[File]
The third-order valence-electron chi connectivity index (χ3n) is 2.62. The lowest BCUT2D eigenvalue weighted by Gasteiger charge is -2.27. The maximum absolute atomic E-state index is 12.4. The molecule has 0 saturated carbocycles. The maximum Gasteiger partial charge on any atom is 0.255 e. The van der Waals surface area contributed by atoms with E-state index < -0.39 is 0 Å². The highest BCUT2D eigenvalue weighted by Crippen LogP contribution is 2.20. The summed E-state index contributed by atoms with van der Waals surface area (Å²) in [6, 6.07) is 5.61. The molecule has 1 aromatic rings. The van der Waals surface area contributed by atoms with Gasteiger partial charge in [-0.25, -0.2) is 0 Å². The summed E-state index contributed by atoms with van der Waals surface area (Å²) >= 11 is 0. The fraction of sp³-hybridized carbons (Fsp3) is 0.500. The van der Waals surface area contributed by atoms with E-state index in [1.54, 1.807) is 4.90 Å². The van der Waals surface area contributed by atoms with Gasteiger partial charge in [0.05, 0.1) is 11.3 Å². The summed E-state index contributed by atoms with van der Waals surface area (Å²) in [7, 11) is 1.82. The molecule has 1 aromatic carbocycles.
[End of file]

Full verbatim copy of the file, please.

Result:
The third-order valence-electron chi connectivity index (χ3n) is 2.62. The lowest BCUT2D eigenvalue weighted by Gasteiger charge is -2.27. The maximum absolute atomic E-state index is 12.4. The molecule has 0 saturated carbocycles. The maximum Gasteiger partial charge on any atom is 0.255 e. The van der Waals surface area contributed by atoms with E-state index < -0.39 is 0 Å². The highest BCUT2D eigenvalue weighted by Crippen LogP contribution is 2.20. The summed E-state index contributed by atoms with van der Waals surface area (Å²) in [6, 6.07) is 5.61. The molecule has 1 aromatic rings. The van der Waals surface area contributed by atoms with Gasteiger partial charge in [-0.25, -0.2) is 0 Å². The summed E-state index contributed by atoms with van der Waals surface area (Å²) >= 11 is 0. The fraction of sp³-hybridized carbons (Fsp3) is 0.500. The van der Waals surface area contributed by atoms with E-state index in [1.54, 1.807) is 4.90 Å². The van der Waals surface area contributed by atoms with Gasteiger partial charge in [0.05, 0.1) is 11.3 Å². The summed E-state index contributed by atoms with van der Waals surface area (Å²) in [7, 11) is 1.82. The molecule has 1 aromatic carbocycles.